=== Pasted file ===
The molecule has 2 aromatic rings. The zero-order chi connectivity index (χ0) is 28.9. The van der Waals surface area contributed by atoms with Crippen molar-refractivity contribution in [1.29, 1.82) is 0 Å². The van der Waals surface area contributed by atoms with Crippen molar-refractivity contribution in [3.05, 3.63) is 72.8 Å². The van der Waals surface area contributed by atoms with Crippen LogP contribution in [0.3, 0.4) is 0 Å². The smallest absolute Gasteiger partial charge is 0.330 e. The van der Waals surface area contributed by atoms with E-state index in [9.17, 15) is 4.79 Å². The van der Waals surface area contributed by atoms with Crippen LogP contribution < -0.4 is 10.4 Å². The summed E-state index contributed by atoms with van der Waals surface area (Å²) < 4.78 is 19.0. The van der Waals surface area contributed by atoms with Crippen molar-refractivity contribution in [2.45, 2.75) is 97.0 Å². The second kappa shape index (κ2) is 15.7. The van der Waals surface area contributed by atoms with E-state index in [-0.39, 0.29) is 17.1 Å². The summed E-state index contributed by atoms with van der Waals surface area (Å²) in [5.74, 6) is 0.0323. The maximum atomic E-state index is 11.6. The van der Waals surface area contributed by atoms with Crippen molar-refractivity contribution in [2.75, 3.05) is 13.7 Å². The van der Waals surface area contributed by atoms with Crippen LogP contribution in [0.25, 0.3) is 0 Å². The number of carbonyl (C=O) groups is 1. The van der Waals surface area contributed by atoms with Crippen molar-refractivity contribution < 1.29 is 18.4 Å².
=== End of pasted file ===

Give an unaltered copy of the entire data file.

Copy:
The molecule has 2 aromatic rings. The zero-order chi connectivity index (χ0) is 28.9. The van der Waals surface area contributed by atoms with Crippen molar-refractivity contribution in [1.29, 1.82) is 0 Å². The van der Waals surface area contributed by atoms with Crippen molar-refractivity contribution in [3.05, 3.63) is 72.8 Å². The van der Waals surface area contributed by atoms with Crippen LogP contribution in [0.3, 0.4) is 0 Å². The smallest absolute Gasteiger partial charge is 0.330 e. The van der Waals surface area contributed by atoms with E-state index in [9.17, 15) is 4.79 Å². The van der Waals surface area contributed by atoms with Crippen LogP contribution < -0.4 is 10.4 Å². The summed E-state index contributed by atoms with van der Waals surface area (Å²) < 4.78 is 19.0. The van der Waals surface area contributed by atoms with Crippen molar-refractivity contribution in [2.45, 2.75) is 97.0 Å². The second kappa shape index (κ2) is 15.7. The van der Waals surface area contributed by atoms with E-state index in [-0.39, 0.29) is 17.1 Å². The summed E-state index contributed by atoms with van der Waals surface area (Å²) in [5.74, 6) is 0.0323. The maximum atomic E-state index is 11.6. The van der Waals surface area contributed by atoms with Crippen molar-refractivity contribution in [2.75, 3.05) is 13.7 Å². The van der Waals surface area contributed by atoms with Crippen LogP contribution in [0.25, 0.3) is 0 Å². The number of carbonyl (C=O) groups is 1. The van der Waals surface area contributed by atoms with Crippen molar-refractivity contribution < 1.29 is 18.4 Å².